Olympic gold on the Clyde

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varuna-1909-wTHE outstanding success of Helensburgh man Steven Park as manager of the Team Great Britain sailing team at the 2008 Beijing Games in China kept up a 100 year-old burgh connection with that sport in the Olympics.

As London prepares to be the host city in 2012, it is worth remembering that when the capital hosted the 1908 Games one of the sailing events was held on the Clyde . . . and in the winning 12 metre crew were a Helensburgh man and another from Rhu.

They were Arthur Downes, then 25, who had qualified as a doctor only a fortnight before the Olympic finals and went to practice as a GP in the burgh for over 40 years before his death in 1956, and 24 year-old villager John Buchanan, who later won the 1936 Tarbert Cup in his 8 metre yacht Falcon and died in 1943.

The event was commemorated at the end of August in the Dunoon 12 Metre Challenge.

Yachting on the Clyde took off in the Victorian period, to the point where the Clyde was second only to Cowes on the Isle of Wight in popularity.

By the end of the 19th century, the Royal Clyde Yacht Club — formed in 1856 as the Clyde Model Yacht Club and now part of the Rhu-based Royal Northern and Clyde Yacht Club — had around 1,000 members and 400 yachts.

After establishing a base at the Royal Marine Hotel in Dunoon, the club became highly successful and in 1887 was ready to launch a challenge for yachting's premier event, the Americas Cup.

But one member had another ambition in mind, and he realised it in 1908 with the help of the two local men.

Thomas Glen-Coats was a member of the Coats textile dynasty of Paisley, the eldest son of Sir Thomas Glen-Coats and heir to the Baronetcy.

Thomas Jnr was able to devote himself full-time to his many interests, from sailing to Antarctic exploration. Part of Antarctica is known as Coatsland after an expedition funded by Thomas and his brothers.

Yachting was his first love, and he assembled a crew on the yacht Hera, built in 1908 by R.McAlister, with the intention of challenging in the 12-metres class at the London Olympics.

Early Olympics could be strange affairs, international travel was slow and expensive, and the 1908 event was hit by an Italian financial crisis which saw the Games switched at short notice to London, and by political boycotts which further affected entries.

As a result in yachting there was very little international competition, and in the 7 metre class there was only one entrant.

Two boats contested the 12 metre class, the Hera, and the Merseyside yacht Mouchette, owned by the son of a Scotsman, Charles MacIver.

It seemed silly to send both boats to Cowes, where the other yachting events were held, and so both owners tossed a coin to decide where the event should be held. Glen-Coats won, and so an Olympic event came north for the first and so far only time.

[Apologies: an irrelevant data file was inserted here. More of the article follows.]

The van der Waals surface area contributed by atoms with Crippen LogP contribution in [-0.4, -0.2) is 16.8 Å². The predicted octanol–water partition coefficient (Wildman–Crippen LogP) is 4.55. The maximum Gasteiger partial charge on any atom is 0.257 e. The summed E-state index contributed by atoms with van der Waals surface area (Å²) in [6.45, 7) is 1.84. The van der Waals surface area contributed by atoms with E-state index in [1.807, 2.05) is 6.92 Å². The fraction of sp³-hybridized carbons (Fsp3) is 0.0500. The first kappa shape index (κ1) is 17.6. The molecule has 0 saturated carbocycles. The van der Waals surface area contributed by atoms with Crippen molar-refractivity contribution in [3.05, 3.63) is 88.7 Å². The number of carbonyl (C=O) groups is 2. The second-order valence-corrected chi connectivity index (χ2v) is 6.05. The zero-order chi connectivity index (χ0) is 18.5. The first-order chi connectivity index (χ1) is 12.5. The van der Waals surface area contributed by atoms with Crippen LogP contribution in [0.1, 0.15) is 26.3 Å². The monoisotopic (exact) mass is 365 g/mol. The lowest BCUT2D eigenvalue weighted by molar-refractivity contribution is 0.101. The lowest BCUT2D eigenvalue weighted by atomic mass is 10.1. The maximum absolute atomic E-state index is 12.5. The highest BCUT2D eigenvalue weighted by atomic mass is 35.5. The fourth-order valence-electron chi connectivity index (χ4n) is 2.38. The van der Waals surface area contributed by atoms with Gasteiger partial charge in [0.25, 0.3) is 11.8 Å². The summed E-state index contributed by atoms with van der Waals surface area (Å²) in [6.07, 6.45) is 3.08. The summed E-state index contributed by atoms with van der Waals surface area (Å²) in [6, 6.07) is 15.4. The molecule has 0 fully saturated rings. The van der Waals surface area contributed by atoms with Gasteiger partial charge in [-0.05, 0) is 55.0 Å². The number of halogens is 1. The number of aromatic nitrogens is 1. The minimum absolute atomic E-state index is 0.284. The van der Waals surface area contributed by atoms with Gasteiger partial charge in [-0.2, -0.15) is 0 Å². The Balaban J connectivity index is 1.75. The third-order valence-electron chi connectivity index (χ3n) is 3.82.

The competition, organised by the Yacht Racing Association, was to be decided over a three-race series, and the event became a national contest, with the Hera crewed by men of the Clyde, and Mouchette by Merseysiders, although they were extremely friendly and sportsmanlike.

On home waters, the crew of the Hera, under the watchful eye of their captain, Glen-Coats, convincingly won the first two heats on August 11 and 12 and took the title, although in the second race the Hera was somewhat fortunate in that Mouchette's start was partially blocked by an anchored steam yacht, Hebe, which gave them an early advantage.

With two victories the third race was cancelled as it was not necessary, the Scottish crew had proved superior, and their triumph was cheered by the crew of the Mouchette, in the true spirit of the Games.

The other members of the gold medal-winning crew were Henry Downes (37), who may have been a relation of Arthur, David Dunlop, James Bunten (33), John Aspin (31), Gerald Tait (41), John Mackenzie (31) and Albert Martin.

The Hera had a long career of sailing after her Olympic triumph, until she disappeared off the coast of Argentina in 1950.

Thomas Glen-Coats succeeded to the Baronetcy of Ferguslie Park on the death of his father in 1922, and, despite marrying at the age of 57, died childless in 1954, with the title dying with him.

The success of the Hera and the Royal Clyde Yacht Club laid the foundations for continued Scottish success in the sport — and for the achievements of Helensburgh men Michael McIntyre, Star class gold medallist in Seoul, Korea, in 1988, and now Steven Park.

The commemorative event was a rerun over the same course in 12 metre yachts under the guidance of the Royal Northern and Clyde Yacht Club.

Scratch crews were made up of Royal Navy and amateur volunteer lovers of the sport. Onshore facilities were provided by the Holy Loch Marina and accommodation at Castle Toward, the family home of Glen-Coats.

  • The photo is of a very similar 12 metre yacht, the Varuna, which was built a year later.